I always had an artistic flair. I was in choir, school plays, I painted, sketched, made pottery, attended dance class, wrote poetry… so yeah. I think I was born with the bug! My parents were supportive of me expressing myself creatively, BUT being an artist as a viable career option was not something that was endorsed in my household. You went to school, you learned, and you figured out what you want to do with your life and you got a job. Art was something that was a hobby or extracurricular. Not something that I was ever pushed towards as a professional career until later when I made a conscious decision to do so… However, once I did that, my parents were and still are VERY supportive. They did the best they could, begin brought up in a very old school world, with a different mentality.
How do you think your Jamaican heritage has influenced your sound and overall style?
You can definitely hear my cultural roots in my sound. Both of my parents and whole family on both sides are Jamaican, I am part of the first generation on both sides to be born in the U.S…. so its was always like I had one foot in and one foot out. Yes I am American, But the Jamaican culture was dominant in my household and so obviously we listened to a lot of Jamaican music, which resonated very deeply with me, as I would learn later. I mean, we listened to ALL types of music, literally, but growing up in a house with parents who spoke patois and imparted their culture and values onto me, definitely had an impact. The same way J.Lo’s Puerto Rican heritage has influenced who she is, her music, and her brand.
Can you describe your style of music? What exactly is your “urban alternative” sound?
There are many different types of Urban Alternative music, however, my style specifically is more urban electro pop with a dub and hip-hop influence.
You’ve collaborated with a ton of incredible artists. What collaborations really stick out to you the most and why?
Working with Missy Elliott was the most impactful. She taught me a lot about respect, and being a woman in this business. Holding your ground, doing the work, and not taking any shortcuts… while never letting anything deter you from bringing your vision to life. Like when we recorded, there was no “auto tune” allowed, you keep singing and practicing until you hit those notes and then you delivered like you meant it, THEN and only then, moved onto the next thing! Her work ethic is relentless as is mine, and she really helped me to see that anything is possible.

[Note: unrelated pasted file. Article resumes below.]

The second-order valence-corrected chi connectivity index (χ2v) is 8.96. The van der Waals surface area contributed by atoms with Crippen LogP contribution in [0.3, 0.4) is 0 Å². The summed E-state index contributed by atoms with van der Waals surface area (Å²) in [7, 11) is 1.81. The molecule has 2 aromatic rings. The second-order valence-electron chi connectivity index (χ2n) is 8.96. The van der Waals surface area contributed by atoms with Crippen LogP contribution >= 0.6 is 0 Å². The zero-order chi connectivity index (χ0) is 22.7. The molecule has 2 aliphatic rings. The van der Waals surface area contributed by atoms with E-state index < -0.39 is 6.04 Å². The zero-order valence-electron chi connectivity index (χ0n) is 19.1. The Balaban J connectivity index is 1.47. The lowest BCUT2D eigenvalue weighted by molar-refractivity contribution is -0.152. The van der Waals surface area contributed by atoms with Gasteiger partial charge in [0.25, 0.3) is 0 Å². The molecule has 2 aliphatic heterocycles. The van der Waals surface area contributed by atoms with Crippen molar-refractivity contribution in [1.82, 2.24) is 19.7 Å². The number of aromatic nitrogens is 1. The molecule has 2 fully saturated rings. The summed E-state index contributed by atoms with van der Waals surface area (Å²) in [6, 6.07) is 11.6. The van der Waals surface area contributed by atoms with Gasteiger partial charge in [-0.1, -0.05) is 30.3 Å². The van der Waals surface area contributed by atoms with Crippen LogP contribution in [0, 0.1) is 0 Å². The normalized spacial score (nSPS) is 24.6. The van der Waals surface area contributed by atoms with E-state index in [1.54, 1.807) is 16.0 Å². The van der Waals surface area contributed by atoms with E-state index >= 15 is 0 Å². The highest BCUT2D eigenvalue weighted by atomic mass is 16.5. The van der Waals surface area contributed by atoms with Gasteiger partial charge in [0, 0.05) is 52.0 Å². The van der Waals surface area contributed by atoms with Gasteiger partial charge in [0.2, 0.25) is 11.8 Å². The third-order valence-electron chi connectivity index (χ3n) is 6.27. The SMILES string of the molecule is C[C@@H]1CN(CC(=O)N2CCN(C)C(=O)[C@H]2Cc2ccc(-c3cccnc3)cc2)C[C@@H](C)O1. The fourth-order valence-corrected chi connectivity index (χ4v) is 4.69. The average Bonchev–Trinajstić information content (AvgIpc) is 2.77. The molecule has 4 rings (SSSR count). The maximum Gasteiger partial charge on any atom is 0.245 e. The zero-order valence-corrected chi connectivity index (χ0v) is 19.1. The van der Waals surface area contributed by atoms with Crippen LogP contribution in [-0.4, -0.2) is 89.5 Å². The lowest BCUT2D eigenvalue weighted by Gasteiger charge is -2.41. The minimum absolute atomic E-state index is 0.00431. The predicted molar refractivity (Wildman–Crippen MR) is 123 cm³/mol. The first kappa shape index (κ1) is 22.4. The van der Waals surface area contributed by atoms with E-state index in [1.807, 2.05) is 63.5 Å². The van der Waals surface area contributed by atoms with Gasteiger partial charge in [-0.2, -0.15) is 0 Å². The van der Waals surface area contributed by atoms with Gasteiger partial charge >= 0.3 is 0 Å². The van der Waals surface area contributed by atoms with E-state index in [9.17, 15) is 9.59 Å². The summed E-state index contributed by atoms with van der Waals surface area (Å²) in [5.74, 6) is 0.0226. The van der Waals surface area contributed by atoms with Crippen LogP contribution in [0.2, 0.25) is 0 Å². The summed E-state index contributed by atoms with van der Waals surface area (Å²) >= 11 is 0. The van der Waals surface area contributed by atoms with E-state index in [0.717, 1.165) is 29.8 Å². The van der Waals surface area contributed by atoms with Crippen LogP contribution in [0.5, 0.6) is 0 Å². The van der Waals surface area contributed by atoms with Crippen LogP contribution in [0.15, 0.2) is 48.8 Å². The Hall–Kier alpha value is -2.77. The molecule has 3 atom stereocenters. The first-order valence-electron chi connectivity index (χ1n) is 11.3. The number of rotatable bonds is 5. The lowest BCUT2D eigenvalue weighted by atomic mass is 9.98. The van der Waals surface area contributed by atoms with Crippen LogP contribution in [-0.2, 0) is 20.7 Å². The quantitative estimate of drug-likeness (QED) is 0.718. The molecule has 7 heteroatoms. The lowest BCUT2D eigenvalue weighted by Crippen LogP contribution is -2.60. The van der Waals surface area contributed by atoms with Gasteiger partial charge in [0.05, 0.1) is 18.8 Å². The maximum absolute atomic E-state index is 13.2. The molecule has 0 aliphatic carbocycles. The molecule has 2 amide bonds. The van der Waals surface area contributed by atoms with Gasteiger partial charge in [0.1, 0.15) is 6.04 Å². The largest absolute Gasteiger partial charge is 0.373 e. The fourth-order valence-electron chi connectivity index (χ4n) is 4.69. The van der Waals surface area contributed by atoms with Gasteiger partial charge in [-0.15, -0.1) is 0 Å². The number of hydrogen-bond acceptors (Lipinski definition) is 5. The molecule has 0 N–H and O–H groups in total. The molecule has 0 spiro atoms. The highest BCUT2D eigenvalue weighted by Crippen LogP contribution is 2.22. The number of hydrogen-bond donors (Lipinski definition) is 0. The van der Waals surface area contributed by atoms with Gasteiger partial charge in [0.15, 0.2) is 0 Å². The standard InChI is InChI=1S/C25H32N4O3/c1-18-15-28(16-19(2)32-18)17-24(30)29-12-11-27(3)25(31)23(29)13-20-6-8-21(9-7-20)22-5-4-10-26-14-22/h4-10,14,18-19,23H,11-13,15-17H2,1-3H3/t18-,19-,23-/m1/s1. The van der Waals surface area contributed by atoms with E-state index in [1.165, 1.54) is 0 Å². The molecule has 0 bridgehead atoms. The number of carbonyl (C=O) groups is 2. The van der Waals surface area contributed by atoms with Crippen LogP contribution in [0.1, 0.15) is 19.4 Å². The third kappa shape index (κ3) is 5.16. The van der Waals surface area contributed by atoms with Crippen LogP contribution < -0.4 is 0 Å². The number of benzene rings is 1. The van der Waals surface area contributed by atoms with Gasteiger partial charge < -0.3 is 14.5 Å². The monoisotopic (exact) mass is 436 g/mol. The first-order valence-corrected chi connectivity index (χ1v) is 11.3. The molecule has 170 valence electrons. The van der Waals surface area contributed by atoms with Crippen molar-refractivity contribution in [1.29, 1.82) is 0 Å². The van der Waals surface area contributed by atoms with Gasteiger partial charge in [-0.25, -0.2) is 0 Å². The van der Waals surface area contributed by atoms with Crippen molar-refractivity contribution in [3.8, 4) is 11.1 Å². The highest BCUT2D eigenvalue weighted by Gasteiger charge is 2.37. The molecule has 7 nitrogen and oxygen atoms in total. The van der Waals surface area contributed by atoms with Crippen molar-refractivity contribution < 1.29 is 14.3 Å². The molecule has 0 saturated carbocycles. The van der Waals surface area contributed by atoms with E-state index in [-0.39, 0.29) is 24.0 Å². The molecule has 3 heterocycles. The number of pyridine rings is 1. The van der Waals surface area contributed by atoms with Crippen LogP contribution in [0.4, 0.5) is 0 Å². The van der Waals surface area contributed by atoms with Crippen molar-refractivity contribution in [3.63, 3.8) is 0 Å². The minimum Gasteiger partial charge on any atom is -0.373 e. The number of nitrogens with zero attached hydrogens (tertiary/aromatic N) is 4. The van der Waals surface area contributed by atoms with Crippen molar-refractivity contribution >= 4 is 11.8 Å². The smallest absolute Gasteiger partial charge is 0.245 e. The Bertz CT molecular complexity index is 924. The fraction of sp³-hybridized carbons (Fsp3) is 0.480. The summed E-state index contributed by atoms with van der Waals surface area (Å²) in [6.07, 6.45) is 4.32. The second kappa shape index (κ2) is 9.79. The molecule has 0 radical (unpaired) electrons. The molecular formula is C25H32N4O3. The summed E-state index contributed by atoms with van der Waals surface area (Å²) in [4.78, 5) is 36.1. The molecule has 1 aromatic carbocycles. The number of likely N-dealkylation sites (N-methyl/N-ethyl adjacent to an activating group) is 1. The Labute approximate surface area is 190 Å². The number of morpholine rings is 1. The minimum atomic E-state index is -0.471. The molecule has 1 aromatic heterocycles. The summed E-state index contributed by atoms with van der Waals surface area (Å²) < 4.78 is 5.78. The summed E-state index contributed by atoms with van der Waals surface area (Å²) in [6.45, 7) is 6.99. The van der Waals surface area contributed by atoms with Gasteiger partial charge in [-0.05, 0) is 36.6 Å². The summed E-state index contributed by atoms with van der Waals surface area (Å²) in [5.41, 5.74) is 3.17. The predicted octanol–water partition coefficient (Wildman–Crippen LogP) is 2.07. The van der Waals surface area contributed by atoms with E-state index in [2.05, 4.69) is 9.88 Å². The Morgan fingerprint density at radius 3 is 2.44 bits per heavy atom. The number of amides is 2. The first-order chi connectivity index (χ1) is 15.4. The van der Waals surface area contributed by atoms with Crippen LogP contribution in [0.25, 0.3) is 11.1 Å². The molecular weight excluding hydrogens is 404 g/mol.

When do you hope to release your debut solo album, “Basements & Rooftops”?
I’m still in production, so next year, God willing.
Where do you get the inspiration for your music? Has that continued to change through the years?
The inspiration for my music comes from life experiences, other art and just my imagination. The only thing I would say that’s changed is how much other art and artist have had an impact on me. Over the years I’ve grown even more and more inspired by the work and passion of other artists of all likes… and I think it’s beautiful, electric and awesome!
What artists have consistently inspired you? Who would you love to work with in the future?
Michael Jackson, The Beatles, Kanye, MIA, Santigold, Lorde, Pharrell, Sza, Solange, Coldplay… I’d love to work with all of them actually (except MJ and the Beatles of course, for obvious reasons).
Can you talk about the inspiration for your newest single “Warriors”? How creatively involved were you for the video for the song?
The inspiration for that record was the story of how I became the woman and artist I am today. About not being a victim of circumstance and telling my story, which is actually a more universal story that everyone can relate to about embracing your inner strength and resolving to create the life that you desire, while inspiring others to do the same… whatever that may mean to them. It’s taking the personal, and making it universal and anthemic so people will remember that they CAN do anything they put their minds to! Creatively I am VERY hands-on with everything involving my projects. From the way the drums sound, to attending all my mix sessions to how the dancers hair and makeup should be in my video! I spearhead the creative direction with just about everything. I’m a super detail oriented person too, which can be an annoyance sometimes, because I’m very specific in my vision and I am pretty much relentless until I can bring my vision to life. But I make sure to surround myself with the right people who can work side by side with me until we do so. Every single time. And it’s really fulfilling.
What do you hope is the message of your music? What do you hope listeners take away from your songs?
I hope people are inspired and moved. My goal is to create an experience for the listener in which he/she can feel better than he/she did before they listened to one of my songs or watched one of my videos. I am here to enhance the vibrational energies and make things better… To affect positive change in a creative way… to change the molecules in the room, one song at a time!